Do you remember where you were? It has been a decade since that dark day. The cliché is old and tired: everyone knows where they were when they heard the news. I remember I was just finishing up watching Law and Order on A&E and heading off to bed and I heard the news. The reported number of dead was astounding. Surely the international response would be immediate and overwhelming. Millions of dollars would be poured into immediate relief to ease the suffering, billions more would be spent in the coming years to ensure this tragedy never happened again. To protect us all from such evil. The news agencies would surely cover no other story for weeks while orange-skinned anchor men and women breathlessly and needlessly over-enunciated key words as the bits and pieces of news trickled in. This was something that had to be remedied. We could never let this happen again. Nationalism would fall away and we would all realize the one undeniable fact that binds us together in this world: we are all human beings regardless of race, religion, or nationality. We would band together, move forward and respect each other a little bit more. We would recognize the steps that had to be taken to avoid a repeat of the day’s tragic events. Each of us would have to make some sacrifices. We would have to give up some of our personal freedoms and probably even a significant amount of money for those assurances. Politicians would face the tough challenge of choosing a difficult path that would prevent such a calamity and yet of course have to do so in a way that would not render them unelectable. The support for politicians would be overwhelmingly high though, wouldn’t it? People would understand that sacrifices needed to be made. People would band together and stand behind their political leaders. Partisanship would fade a bit as people realized this was something far greater than a conservative vs. liberal issue. This was something so big it defined who we are.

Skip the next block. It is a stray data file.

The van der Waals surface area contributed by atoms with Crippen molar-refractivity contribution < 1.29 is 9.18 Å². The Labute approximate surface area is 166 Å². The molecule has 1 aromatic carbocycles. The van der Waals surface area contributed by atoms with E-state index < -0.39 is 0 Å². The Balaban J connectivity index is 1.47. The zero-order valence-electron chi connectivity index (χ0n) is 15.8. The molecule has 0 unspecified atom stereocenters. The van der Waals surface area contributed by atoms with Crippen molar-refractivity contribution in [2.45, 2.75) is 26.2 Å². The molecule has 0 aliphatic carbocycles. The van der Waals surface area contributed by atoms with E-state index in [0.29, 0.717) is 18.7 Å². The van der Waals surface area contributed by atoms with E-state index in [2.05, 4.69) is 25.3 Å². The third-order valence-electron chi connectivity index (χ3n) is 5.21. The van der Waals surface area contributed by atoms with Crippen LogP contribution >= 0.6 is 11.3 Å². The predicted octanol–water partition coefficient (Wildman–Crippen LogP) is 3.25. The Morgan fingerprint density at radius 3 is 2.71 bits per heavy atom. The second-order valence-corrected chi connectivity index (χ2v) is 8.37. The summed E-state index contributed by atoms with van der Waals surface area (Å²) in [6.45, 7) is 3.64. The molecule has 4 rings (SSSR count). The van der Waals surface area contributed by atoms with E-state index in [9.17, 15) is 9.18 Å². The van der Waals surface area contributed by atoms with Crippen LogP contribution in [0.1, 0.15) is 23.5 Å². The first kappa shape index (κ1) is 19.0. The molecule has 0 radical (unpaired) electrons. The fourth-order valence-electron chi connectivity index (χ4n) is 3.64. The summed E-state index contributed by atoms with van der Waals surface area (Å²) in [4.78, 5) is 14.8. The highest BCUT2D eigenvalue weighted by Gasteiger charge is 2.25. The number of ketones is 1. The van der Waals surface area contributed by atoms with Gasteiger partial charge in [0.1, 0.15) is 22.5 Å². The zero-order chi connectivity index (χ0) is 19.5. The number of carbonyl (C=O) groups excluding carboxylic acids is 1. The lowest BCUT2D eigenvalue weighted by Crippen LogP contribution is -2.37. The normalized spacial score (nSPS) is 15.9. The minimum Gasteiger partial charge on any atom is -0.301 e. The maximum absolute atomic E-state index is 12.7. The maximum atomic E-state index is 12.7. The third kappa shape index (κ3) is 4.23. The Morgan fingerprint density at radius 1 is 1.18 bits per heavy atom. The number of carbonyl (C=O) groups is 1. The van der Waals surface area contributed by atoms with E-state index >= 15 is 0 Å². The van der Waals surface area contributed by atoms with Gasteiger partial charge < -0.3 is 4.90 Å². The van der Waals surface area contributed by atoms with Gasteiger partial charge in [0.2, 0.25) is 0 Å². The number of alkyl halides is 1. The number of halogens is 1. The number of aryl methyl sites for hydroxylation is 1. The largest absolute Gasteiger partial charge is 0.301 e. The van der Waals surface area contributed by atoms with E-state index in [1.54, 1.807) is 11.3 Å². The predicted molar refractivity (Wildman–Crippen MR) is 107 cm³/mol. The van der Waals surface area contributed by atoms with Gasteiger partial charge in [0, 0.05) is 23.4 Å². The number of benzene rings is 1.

The events were so frighteningly real. Everyone suddenly realized: “That could have been me.” Or perhaps worse, “That could have been my child.” What pain to have your own loved one go through that. What if you lost your husband, wife, or, goodness forbid, your child in that painful way? How would you go on in life knowing that your child had suffered an agonizing death that was not only painful, but which you could see coming in advance, which you had to watch helplessly as it approached?
Sixteen thousand children dead. Sixteen thousand. In one day. Could it be? And apparently that was just the children. Reports were unclear and imprecise, but there appeared to be an additional eighty-two thousand related adult deaths. All in that one day. How was that even possible?
But then, shockingly, in the following months and years the politicians never mentioned those deaths once in any speech. The news networks didn’t even carry the story at all, let alone focus solely on it for weeks on end. Details were extremely hard to find. It was all but impossible to find out just how many had died, let alone the names of any of the victims. The dead were not only forgotten, they were never even recognized. Their intense suffering went unheard.
Yes, I remember exactly where I was on the 11th September, 2001 when 98,000 people died from preventable malnutrition and its related diseases. But, for some reason that I can’t quite put my finger on, I don’t remember where I was on the 10th or 12th September 2001 when the events repeated themselves.
A decade on? Nothing has changed. Well, except of course for the 350 million people who suffered the exact fate that those 98,000 who died on 11th September 2001 did. Three hundred and fifty million painful, preventable deaths in a decade? Isn’t that approximately the entire population of the United States of America? Gone in one decade.